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Thursday, June 3, 2010

The Illusion of Choice

I thought of an amusing joke, regarding the US political system compared to China.

In China, State insiders pick one candidate, and you get to decide who you want to vote for.

In the USA, State insiders pick two candidates, and you get to decide who you want to vote for.

Viewed this way, there's no substantial difference between the US political system and China. In both systems, insiders have firm control.

The "advantage" of the US-style system is that there's an illusion of choice. In effect, voters are asked "Do you prefer lie A or lie B?" This gives insiders some feedback on how to tune their propaganda.


Anonymous said...

In the United Kingdom, all 3 main parties failed to win a majority.

40% of the population did not vote.

This means only 1 in 5 people voted for the party the Prime Minister belongs to.

So we are governed by a government elected by only 1 in 5 people in a coalition with the 3rd place party.

This is hardly democracy.

We have a crap system which isn't even rule by mob
= democracy
= 2 wolves and 1 sheep deciding who to have for dinner

The coalition is a nice excuse for both parties to drop policies they promised.

David Cameron reportedly told his negotiators to drop whatever policies necessary to get a deal with the LibDem party.

So much about principles!

With high taxes, the government can effectively steal property from you and they don't even have 50% of the population voting for them!!!!

Given 40% didn't vote, even both the Conservatives and LibDems don't even have 50% of the population supporting them.

As these clowns broke their promises and obviously don't have any strong principles and don't know how a true free market should work, the only thing people can do is

a) Not vote

b) Or vote for minority parties such as UKIP or Green or Independent candidates

Minority parties and independent candidates won't contain people so wealthy they don't know what the real problems are or have been bought and paid for by big business.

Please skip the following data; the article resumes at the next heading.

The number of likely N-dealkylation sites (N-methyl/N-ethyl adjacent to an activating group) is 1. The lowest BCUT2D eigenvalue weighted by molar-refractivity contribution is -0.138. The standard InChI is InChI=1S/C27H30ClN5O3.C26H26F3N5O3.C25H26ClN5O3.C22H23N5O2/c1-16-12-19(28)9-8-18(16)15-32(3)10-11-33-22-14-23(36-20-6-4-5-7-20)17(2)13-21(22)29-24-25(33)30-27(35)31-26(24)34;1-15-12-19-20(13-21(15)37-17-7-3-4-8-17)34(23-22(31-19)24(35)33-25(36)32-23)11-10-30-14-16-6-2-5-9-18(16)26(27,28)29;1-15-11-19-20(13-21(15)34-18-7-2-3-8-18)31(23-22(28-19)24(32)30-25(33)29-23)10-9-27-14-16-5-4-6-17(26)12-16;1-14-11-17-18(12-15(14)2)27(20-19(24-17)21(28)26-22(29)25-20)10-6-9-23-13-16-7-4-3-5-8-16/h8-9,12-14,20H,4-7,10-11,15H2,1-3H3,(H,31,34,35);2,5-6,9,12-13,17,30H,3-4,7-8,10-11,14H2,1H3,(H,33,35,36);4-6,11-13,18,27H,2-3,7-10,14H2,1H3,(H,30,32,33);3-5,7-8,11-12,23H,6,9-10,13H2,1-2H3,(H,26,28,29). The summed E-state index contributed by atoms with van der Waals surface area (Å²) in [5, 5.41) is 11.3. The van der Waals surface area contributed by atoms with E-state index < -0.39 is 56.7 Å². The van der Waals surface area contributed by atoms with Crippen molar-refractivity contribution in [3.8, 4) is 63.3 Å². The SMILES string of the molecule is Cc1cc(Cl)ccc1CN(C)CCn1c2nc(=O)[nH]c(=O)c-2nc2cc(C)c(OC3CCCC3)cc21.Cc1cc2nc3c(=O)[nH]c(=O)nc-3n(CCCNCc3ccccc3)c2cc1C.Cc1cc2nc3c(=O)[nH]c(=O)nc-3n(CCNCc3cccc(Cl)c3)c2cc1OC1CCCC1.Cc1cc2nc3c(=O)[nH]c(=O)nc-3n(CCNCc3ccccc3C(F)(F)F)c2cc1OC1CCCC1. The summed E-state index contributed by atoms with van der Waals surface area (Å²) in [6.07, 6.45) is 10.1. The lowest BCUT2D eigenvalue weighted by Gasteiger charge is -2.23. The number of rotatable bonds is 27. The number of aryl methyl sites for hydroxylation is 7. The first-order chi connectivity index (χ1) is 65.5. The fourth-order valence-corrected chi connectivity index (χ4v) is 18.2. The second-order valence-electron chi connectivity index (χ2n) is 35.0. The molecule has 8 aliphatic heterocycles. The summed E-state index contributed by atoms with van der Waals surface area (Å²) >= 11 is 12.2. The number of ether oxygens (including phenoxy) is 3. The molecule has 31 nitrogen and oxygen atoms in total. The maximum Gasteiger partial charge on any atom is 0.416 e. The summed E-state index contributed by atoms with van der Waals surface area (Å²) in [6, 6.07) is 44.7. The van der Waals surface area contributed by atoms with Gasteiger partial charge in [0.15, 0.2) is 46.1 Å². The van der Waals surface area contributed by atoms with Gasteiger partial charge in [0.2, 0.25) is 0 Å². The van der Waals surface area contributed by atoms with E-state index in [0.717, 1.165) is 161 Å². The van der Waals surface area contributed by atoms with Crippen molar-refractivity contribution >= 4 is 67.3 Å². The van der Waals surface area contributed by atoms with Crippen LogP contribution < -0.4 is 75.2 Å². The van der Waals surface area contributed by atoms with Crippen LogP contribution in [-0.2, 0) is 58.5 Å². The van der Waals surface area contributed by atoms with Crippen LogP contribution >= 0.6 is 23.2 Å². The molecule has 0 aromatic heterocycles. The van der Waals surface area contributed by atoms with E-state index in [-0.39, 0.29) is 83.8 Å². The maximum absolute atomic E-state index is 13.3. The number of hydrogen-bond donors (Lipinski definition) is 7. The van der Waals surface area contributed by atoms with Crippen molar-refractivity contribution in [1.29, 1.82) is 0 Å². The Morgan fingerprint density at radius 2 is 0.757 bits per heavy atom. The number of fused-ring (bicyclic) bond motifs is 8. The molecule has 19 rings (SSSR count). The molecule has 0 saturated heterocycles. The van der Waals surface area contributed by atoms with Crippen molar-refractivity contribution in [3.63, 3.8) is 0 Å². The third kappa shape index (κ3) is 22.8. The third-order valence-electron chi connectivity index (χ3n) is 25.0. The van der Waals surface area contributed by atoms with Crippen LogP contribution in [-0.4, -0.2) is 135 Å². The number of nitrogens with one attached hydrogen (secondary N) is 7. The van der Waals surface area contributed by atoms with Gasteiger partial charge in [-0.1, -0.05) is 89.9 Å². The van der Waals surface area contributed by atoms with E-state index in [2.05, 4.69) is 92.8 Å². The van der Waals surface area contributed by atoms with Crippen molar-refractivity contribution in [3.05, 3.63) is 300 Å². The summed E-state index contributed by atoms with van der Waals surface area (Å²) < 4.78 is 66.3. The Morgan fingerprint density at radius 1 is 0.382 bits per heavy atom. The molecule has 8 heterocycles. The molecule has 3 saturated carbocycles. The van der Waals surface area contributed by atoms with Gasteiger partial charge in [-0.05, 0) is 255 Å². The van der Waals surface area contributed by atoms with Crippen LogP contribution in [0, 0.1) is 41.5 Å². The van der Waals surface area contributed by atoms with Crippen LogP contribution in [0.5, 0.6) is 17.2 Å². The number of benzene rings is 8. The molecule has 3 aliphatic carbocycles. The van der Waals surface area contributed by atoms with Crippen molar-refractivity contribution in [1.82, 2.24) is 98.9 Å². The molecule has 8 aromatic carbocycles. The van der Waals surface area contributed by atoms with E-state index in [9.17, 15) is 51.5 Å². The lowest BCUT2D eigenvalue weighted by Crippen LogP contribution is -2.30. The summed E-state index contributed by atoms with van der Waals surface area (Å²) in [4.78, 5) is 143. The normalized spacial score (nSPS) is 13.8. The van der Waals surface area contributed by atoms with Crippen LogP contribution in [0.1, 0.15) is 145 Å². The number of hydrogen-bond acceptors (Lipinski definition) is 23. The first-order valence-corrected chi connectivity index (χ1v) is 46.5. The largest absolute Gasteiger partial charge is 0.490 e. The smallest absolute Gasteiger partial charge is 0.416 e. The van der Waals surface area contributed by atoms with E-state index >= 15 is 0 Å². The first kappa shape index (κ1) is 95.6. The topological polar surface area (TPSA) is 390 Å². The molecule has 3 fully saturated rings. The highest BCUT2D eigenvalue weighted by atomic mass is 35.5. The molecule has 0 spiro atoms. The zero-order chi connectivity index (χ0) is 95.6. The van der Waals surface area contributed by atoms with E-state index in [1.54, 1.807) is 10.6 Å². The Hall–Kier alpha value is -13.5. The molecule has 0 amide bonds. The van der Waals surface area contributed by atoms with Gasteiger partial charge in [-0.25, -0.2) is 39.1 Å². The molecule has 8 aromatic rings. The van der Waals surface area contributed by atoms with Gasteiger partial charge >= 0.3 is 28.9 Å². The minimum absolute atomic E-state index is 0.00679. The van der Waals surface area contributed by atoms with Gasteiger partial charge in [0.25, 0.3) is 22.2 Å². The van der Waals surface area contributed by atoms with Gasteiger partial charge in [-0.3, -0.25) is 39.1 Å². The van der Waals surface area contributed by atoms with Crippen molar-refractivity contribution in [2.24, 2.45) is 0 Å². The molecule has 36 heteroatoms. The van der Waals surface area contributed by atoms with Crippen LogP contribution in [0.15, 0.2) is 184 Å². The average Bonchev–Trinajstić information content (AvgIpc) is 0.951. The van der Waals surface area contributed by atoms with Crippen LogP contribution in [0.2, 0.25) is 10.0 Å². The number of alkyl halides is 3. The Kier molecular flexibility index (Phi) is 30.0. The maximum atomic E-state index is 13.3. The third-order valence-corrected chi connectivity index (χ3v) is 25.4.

Anonymous said...

Just a word on how the current UK voting system is not fair, because it is not proportional representation.

If one party gets 49% of the vote in a constituency and another party gets 51% of the vote in the same constituency, then the latter party gets 1 seat in Parliament and the other party none.

If this picture is repeated around the country, the first party gets 0 out of 600 seats, but the latter party gets 600 seats.

Really the former party should get 49% of the seats in Parliament.

The UK Independence Party (UKIP) got about 3 - 5% of the vote. By this proportion they should have got 18 seats out of 600. But they got 0.

Like the Conservative Party, UKIP had a policy of lower inheritance tax.

UKIP is supposed to be a libertarian party, but by virtue of their name looks very much like a single issue party - namely with the issue being to stop growth of big European Union centralized, unelected government.

The Conservative Party did not win outright and so had to go into coalition with the Liberal-Democrats which are pro-Europe. Their leader Nick Clegg used to be on the EU gravy train.

Ironically if the Conservative Party lost because of votes going to the anti-EU UKIP party instead of to them, the outcome is that the Liberal-Democrats got into shared power.

The Liberal-Democrats came third in the election.

This shows how potty our voting system is.

The more people voted against further European integration, the more votes the Conservative party lost and so brought the pro-Europe Liberal-Democrat party into shared power.

How is this democratic?

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